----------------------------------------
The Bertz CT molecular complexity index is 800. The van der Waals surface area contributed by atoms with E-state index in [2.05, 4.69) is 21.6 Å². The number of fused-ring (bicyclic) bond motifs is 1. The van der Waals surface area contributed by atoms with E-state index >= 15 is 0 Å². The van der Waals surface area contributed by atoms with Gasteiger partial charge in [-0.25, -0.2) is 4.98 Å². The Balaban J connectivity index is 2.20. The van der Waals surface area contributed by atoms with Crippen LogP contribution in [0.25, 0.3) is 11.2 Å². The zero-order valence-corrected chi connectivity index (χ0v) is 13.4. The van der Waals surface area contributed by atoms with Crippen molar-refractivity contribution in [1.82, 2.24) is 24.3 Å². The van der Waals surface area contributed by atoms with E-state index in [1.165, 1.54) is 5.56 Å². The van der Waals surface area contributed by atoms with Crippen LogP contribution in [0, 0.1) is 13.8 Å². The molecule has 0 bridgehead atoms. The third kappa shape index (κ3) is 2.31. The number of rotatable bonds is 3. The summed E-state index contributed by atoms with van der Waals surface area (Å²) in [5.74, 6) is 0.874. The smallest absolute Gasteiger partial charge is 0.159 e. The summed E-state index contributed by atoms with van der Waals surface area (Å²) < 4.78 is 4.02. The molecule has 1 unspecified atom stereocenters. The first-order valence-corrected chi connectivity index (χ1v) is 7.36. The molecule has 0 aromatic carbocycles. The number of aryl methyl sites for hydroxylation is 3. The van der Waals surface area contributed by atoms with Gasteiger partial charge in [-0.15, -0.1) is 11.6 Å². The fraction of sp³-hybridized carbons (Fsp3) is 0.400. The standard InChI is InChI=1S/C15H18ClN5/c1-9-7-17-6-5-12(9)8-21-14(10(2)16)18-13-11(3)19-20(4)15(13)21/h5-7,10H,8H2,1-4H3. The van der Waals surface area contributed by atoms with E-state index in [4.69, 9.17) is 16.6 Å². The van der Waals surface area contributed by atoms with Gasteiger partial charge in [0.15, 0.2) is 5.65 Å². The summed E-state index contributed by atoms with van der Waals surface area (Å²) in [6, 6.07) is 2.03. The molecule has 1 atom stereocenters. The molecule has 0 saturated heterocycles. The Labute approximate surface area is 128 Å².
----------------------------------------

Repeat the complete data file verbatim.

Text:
The Bertz CT molecular complexity index is 800. The van der Waals surface area contributed by atoms with E-state index in [2.05, 4.69) is 21.6 Å². The number of fused-ring (bicyclic) bond motifs is 1. The van der Waals surface area contributed by atoms with E-state index >= 15 is 0 Å². The van der Waals surface area contributed by atoms with Gasteiger partial charge in [-0.25, -0.2) is 4.98 Å². The Balaban J connectivity index is 2.20. The van der Waals surface area contributed by atoms with Crippen LogP contribution in [0.25, 0.3) is 11.2 Å². The zero-order valence-corrected chi connectivity index (χ0v) is 13.4. The van der Waals surface area contributed by atoms with Crippen molar-refractivity contribution in [1.82, 2.24) is 24.3 Å². The van der Waals surface area contributed by atoms with E-state index in [1.165, 1.54) is 5.56 Å². The van der Waals surface area contributed by atoms with Crippen LogP contribution in [0, 0.1) is 13.8 Å². The molecule has 0 bridgehead atoms. The third kappa shape index (κ3) is 2.31. The number of rotatable bonds is 3. The summed E-state index contributed by atoms with van der Waals surface area (Å²) in [5.74, 6) is 0.874. The smallest absolute Gasteiger partial charge is 0.159 e. The summed E-state index contributed by atoms with van der Waals surface area (Å²) < 4.78 is 4.02. The molecule has 1 unspecified atom stereocenters. The first-order valence-corrected chi connectivity index (χ1v) is 7.36. The molecule has 0 aromatic carbocycles. The number of aryl methyl sites for hydroxylation is 3. The van der Waals surface area contributed by atoms with Gasteiger partial charge in [-0.15, -0.1) is 11.6 Å². The fraction of sp³-hybridized carbons (Fsp3) is 0.400. The standard InChI is InChI=1S/C15H18ClN5/c1-9-7-17-6-5-12(9)8-21-14(10(2)16)18-13-11(3)19-20(4)15(13)21/h5-7,10H,8H2,1-4H3. The van der Waals surface area contributed by atoms with E-state index in [4.69, 9.17) is 16.6 Å². The van der Waals surface area contributed by atoms with Gasteiger partial charge in [0.15, 0.2) is 5.65 Å². The summed E-state index contributed by atoms with van der Waals surface area (Å²) in [6, 6.07) is 2.03. The molecule has 1 atom stereocenters. The molecule has 0 saturated heterocycles. The Labute approximate surface area is 128 Å².